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The first time he hears someone call Scully baby, they’re in a diner in a torn-cushioned booth the color of a kidney bean.  The waitress brings her a piece of pie and pauses before putting the fork down, holds it up to the light, finds some infraction she never actually burdens Scully with.

“Sorry, baby, let me get you a new one,” is all she says.

“You liked that,” Mulder says as Scully folds her hands on the disco-glittered table and smiles at her pie.  Like she’s waiting for it to smile back.  “I’ve noticed this.  You like it when people you don’t even know call you baby and honey.”

She shrugs, doesn’t take her eyes off the pie.

“Don’t you mind it?  Find it condescending?"

"I don't think that's how she meant it."


“Presumptuous of what?  That you might agree there's enough rudeness and cruelty amongst strangers in the world?"

“What if it’s meant to get a better tip?”

“That’s very cynical, Mulder.”  She tends to have a sunnier worldview with a piece of pie in front of her.  She licks her lips and he can practically and presciently taste the peach on them though he has no idea what she herself tastes like. He has a sudden urge for her to get whipped cream on her nose.  

When the waitress returns with the new fork, she squeezes Scully’s shoulder cap before she goes, as if to prove a point.  For all his studying of human (and non-human) behavior, his Oxford degree and his basement full of books, Scully is better at picking up these interpersonal subtleties. How a thing is meant.

The first time he calls her baby himself, they’re in bed and she’s tired and struggling, and it’s meant to convey that she should take as long as she needs, that he’s happy to do this all night if he has to.  He doesn’t know why it’s come out of his mouth. He’s learned to call her Dana when he wants a certain kind of emphasis.  Other than that, it’s always Scully, or nothing at all – there’s never anyone else he’d be talking to.  But this particular bedroom occasion seems to call for something other than the name he uses to tell her he needs her to perform an autopsy, or that he’s angry with her, or even to tell her he loves her.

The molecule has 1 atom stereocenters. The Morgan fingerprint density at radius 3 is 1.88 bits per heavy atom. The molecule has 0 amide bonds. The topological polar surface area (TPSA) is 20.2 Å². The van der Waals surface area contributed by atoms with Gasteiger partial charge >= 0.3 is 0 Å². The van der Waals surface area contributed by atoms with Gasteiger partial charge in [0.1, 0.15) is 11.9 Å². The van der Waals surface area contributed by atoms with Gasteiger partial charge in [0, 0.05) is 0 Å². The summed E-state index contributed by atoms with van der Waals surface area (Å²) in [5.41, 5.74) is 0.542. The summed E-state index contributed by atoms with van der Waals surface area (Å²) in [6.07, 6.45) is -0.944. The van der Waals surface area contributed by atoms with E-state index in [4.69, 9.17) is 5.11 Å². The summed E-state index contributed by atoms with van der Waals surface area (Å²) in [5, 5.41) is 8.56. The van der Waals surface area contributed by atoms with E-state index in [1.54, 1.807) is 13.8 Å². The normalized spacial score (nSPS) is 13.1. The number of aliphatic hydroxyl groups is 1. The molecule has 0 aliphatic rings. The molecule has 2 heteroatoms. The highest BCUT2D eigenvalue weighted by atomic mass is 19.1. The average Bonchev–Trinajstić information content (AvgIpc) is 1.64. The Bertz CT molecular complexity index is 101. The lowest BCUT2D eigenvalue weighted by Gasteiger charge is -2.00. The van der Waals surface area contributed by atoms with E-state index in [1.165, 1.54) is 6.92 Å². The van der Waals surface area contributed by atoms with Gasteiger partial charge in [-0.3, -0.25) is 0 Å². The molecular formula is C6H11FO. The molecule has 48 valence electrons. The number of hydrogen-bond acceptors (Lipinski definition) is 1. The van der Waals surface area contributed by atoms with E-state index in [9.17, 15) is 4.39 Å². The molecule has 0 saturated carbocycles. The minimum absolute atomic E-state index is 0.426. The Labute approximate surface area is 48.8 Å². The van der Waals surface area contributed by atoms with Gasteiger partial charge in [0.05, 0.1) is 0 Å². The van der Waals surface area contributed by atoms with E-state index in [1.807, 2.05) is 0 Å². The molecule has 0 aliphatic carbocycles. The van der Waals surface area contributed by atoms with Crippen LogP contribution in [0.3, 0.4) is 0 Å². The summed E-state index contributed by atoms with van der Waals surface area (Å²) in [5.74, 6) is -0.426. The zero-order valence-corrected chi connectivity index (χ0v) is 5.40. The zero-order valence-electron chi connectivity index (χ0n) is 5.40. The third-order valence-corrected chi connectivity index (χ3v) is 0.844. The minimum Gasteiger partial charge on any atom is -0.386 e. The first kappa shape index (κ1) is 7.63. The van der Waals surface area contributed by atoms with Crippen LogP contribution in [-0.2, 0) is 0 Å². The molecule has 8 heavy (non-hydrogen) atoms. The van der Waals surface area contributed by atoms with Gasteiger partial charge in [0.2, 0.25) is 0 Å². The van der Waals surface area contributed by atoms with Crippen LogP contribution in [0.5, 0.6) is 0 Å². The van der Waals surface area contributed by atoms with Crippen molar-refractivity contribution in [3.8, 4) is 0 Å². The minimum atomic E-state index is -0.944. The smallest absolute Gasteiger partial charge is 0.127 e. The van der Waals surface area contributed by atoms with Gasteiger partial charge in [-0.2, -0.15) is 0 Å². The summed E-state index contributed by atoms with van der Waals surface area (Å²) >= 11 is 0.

The second time he calls her baby, it’s more deliberate, experimental, a sexual Frisbee he tosses as she crawls up his body on the couch.  She catches it between her teeth and undoes the top button on her shirt with the certainty of someone who knows how things are meant.  It goes over so well that he tries other words in similar circumstances – honey, sweetie, once, even tiger.  He doesn't know if he's doing it because he likes it or to prove to her she doesn't.  It usually makes her smile, but she never outright tells him it pleases her, never calls him anything herself.  He can only go by the fact that she keeps coming back, keeps ordering up that pie.

It’s twenty years before she finds occasion to take issue with it.

They’re in the kitchen at work, taking advantage of the third floor’s superior coffee machine.  There are four other agents and six different kinds of milk (“milk”), handfuls of number one dad, best grandpa in the world, don’t talk to me until I drink this mugs.  He’s talking sports with Skinner, who’s peeling an orange over the trashcan. Scully’s got her back to them – a tight white blouse and a sleek pair of pants he ironed and watched her put on this morning.  She’s just moved back in.  He’s been shaving every day.  He’s been ironing.  He’s on his best behavior.

Their cups are both paper, no slogans, no declarations of superiority.  They both know better by now than to tempt fate like that.  She goes to hand him his cup and folds back the little paper handles first so he can slip his finger through.  Later, he'll think it was this gesture, the warmth of it, that loosened his tongue.

“Thank you, baby.”  It just comes out.   Everything in the room stops – the peeling, Skinner’s Monday morning quarterbacking.  The coffee machine makes good on its advertised claim to be conversation-quiet. Conversation?  Mulder can practically hear the blood rushing to Scully’s face.  

“Anyway,” Skinner finally says and other sounds resume.

“Sorry,” Mulder’s already saying when the elevator doors close.  “I’m sorry.”

“You can’t call me that at work, Mulder,” she says anyway.  He would give anything to be able to put a slice of pie in front of her.

“I didn’t mean to.”

“Maybe not consciously. But you wanted them to hear it.  It was statement of ownership.”

“That’s very cynical of you, Scully.”

The first time she says it back is that night - like a comeback, a handslap, a reminder of the history of patriarchal oppresion in the workplace.  Her voice is hoarse and legs splayed the just-sore-enough width of his hips. 

“Feels so good,” she says with a slightly pitched eyebrow and in its horizon he sees the resolution of a twenty year old argument.  “Baby.”  

But if she is trying to make him blush or protest, she fails.  He is willing to be owned.

“Don’t think I’m going to tip you any better,” he whispers, and she smiles but doesn’t laugh.  She’s already got her eye on the pie.